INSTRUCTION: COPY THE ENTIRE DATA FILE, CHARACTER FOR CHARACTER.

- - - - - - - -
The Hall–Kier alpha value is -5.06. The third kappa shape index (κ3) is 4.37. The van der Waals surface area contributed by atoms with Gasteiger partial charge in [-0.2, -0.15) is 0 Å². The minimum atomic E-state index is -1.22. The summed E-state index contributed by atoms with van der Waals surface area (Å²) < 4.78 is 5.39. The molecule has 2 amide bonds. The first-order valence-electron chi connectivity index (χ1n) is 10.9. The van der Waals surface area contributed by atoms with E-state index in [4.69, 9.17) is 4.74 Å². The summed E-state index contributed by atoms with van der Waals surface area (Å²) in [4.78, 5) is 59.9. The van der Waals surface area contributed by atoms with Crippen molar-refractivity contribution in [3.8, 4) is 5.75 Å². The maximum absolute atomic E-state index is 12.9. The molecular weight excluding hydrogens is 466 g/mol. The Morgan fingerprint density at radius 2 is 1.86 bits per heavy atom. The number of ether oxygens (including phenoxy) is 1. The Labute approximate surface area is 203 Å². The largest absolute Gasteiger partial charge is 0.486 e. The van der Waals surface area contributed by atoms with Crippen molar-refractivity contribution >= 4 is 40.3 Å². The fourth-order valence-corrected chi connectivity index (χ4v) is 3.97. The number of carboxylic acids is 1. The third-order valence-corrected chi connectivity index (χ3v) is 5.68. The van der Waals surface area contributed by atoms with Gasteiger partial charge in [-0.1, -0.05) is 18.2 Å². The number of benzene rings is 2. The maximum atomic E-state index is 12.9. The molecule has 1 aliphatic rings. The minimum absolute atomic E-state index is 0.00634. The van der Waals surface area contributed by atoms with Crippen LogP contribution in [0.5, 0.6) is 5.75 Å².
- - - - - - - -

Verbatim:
The Hall–Kier alpha value is -5.06. The third kappa shape index (κ3) is 4.37. The van der Waals surface area contributed by atoms with Gasteiger partial charge in [-0.2, -0.15) is 0 Å². The minimum atomic E-state index is -1.22. The summed E-state index contributed by atoms with van der Waals surface area (Å²) < 4.78 is 5.39. The molecule has 2 amide bonds. The first-order valence-electron chi connectivity index (χ1n) is 10.9. The van der Waals surface area contributed by atoms with E-state index in [4.69, 9.17) is 4.74 Å². The summed E-state index contributed by atoms with van der Waals surface area (Å²) in [4.78, 5) is 59.9. The van der Waals surface area contributed by atoms with Crippen molar-refractivity contribution in [3.8, 4) is 5.75 Å². The maximum absolute atomic E-state index is 12.9. The molecular weight excluding hydrogens is 466 g/mol. The Morgan fingerprint density at radius 2 is 1.86 bits per heavy atom. The number of ether oxygens (including phenoxy) is 1. The Labute approximate surface area is 203 Å². The largest absolute Gasteiger partial charge is 0.486 e. The van der Waals surface area contributed by atoms with Crippen molar-refractivity contribution >= 4 is 40.3 Å². The fourth-order valence-corrected chi connectivity index (χ4v) is 3.97. The number of carboxylic acids is 1. The third-order valence-corrected chi connectivity index (χ3v) is 5.68. The van der Waals surface area contributed by atoms with Gasteiger partial charge in [-0.1, -0.05) is 18.2 Å². The number of benzene rings is 2. The maximum atomic E-state index is 12.9. The molecule has 1 aliphatic rings. The minimum absolute atomic E-state index is 0.00634. The van der Waals surface area contributed by atoms with Crippen LogP contribution in [0.5, 0.6) is 5.75 Å².